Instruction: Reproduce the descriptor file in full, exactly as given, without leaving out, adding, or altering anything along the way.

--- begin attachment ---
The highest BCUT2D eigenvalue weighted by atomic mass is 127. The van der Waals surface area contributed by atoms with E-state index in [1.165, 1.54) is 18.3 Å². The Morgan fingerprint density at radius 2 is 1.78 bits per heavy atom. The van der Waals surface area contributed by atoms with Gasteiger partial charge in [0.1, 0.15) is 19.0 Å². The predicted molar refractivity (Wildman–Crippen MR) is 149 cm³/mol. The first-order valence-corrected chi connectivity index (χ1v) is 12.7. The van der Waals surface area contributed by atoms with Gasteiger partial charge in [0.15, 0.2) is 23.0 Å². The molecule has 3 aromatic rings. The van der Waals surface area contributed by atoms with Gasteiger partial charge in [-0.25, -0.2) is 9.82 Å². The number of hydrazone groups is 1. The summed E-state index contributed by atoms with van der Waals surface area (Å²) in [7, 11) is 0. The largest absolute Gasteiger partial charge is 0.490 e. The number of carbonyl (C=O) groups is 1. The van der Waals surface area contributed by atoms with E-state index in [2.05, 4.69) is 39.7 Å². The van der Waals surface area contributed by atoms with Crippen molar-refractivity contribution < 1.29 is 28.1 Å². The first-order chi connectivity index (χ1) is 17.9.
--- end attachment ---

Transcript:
The highest BCUT2D eigenvalue weighted by atomic mass is 127. The van der Waals surface area contributed by atoms with E-state index in [1.165, 1.54) is 18.3 Å². The Morgan fingerprint density at radius 2 is 1.78 bits per heavy atom. The van der Waals surface area contributed by atoms with Gasteiger partial charge in [0.1, 0.15) is 19.0 Å². The predicted molar refractivity (Wildman–Crippen MR) is 149 cm³/mol. The first-order valence-corrected chi connectivity index (χ1v) is 12.7. The van der Waals surface area contributed by atoms with Gasteiger partial charge in [0.15, 0.2) is 23.0 Å². The molecule has 3 aromatic rings. The van der Waals surface area contributed by atoms with Gasteiger partial charge in [-0.25, -0.2) is 9.82 Å². The number of hydrazone groups is 1. The summed E-state index contributed by atoms with van der Waals surface area (Å²) in [7, 11) is 0. The largest absolute Gasteiger partial charge is 0.490 e. The number of carbonyl (C=O) groups is 1. The van der Waals surface area contributed by atoms with E-state index in [2.05, 4.69) is 39.7 Å². The van der Waals surface area contributed by atoms with Crippen molar-refractivity contribution < 1.29 is 28.1 Å². The first-order chi connectivity index (χ1) is 17.9.